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Posts Tagged ‘Bent’

American playwright Martin Sherman rose to fame with the play Bent, about the treatment of homosexuals in the holocaust, which starred Ian McKellen in London and Richard Gere on Broadway, then became a major film. He settled in London, where he had five high profile premieres over fifteen years in the 80’s and 90’s, attracting actors like Vanessa Redgrave and Olympia Dukakis to star in them, but he hasn’t been particularly prolific. It’s taken ten years since Onassis to get this new play, though in all fairness he is now 80!

It’s a reflection on the changes that have impacted the gay community over the years, told through the life of Beau, an American cocktail pianist who’s moved from New Orleans to San Fransisco and Paris, settling in London. In a series of monologues, we learn about the changes in gay life through his life, over forty or fifty years. These are interspersed with contemporary scenes, over another twelve years, from when he meets his much younger partner Rufus to when Rufus has left for a new life with his new younger partner Harry and Beau becomes a father, and grandfather, figure.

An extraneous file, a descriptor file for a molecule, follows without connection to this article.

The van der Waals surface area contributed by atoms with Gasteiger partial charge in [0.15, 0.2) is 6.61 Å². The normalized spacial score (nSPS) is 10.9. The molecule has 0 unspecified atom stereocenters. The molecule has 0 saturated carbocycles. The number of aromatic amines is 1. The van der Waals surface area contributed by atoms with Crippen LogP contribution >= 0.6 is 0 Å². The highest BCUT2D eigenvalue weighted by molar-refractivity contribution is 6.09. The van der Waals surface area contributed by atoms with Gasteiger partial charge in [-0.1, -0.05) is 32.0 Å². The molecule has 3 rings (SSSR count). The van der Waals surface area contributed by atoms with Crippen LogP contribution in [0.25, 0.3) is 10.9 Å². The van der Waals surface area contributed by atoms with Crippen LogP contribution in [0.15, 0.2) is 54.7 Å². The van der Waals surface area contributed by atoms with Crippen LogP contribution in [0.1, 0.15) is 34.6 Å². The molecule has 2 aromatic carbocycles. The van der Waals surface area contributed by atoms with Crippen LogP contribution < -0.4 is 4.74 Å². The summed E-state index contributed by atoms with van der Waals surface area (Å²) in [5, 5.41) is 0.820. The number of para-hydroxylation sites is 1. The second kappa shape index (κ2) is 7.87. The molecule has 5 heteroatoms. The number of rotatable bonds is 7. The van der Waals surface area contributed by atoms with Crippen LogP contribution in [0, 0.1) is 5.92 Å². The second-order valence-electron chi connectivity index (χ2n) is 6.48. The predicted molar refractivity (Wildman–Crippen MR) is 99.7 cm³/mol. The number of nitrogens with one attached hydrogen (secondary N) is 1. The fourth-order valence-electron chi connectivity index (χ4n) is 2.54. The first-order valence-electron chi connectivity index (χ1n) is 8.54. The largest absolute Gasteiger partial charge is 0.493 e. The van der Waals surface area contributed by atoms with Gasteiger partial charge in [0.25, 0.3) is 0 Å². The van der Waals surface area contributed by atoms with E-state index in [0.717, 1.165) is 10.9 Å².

It’s a warm, gentle, understated piece, even when its reflecting on tough, challenging times. Rufus is somewhat conservative and loves all things retro, including his lovers it seems, so we get references to films and music from the middle of the 20th century when Beau’s career was in full swing but Rufus wasn’t even born. In particular, we hear about a British singer called Mabel Mercer, apparently a real life character, who’s career took her in the opposite direction to Beau, to cocktail bars in NYC, where Beau played for her.

Jonathan Hyde is excellent as Beau, with fine support from Ben Allen and Harry Lawtey. Sean Mathias’ sympathetic staging brings you slowly into these lives. It perhaps lacks some bite, but it tells its story well and really does make you realise how much things have changed in a relatively short time.

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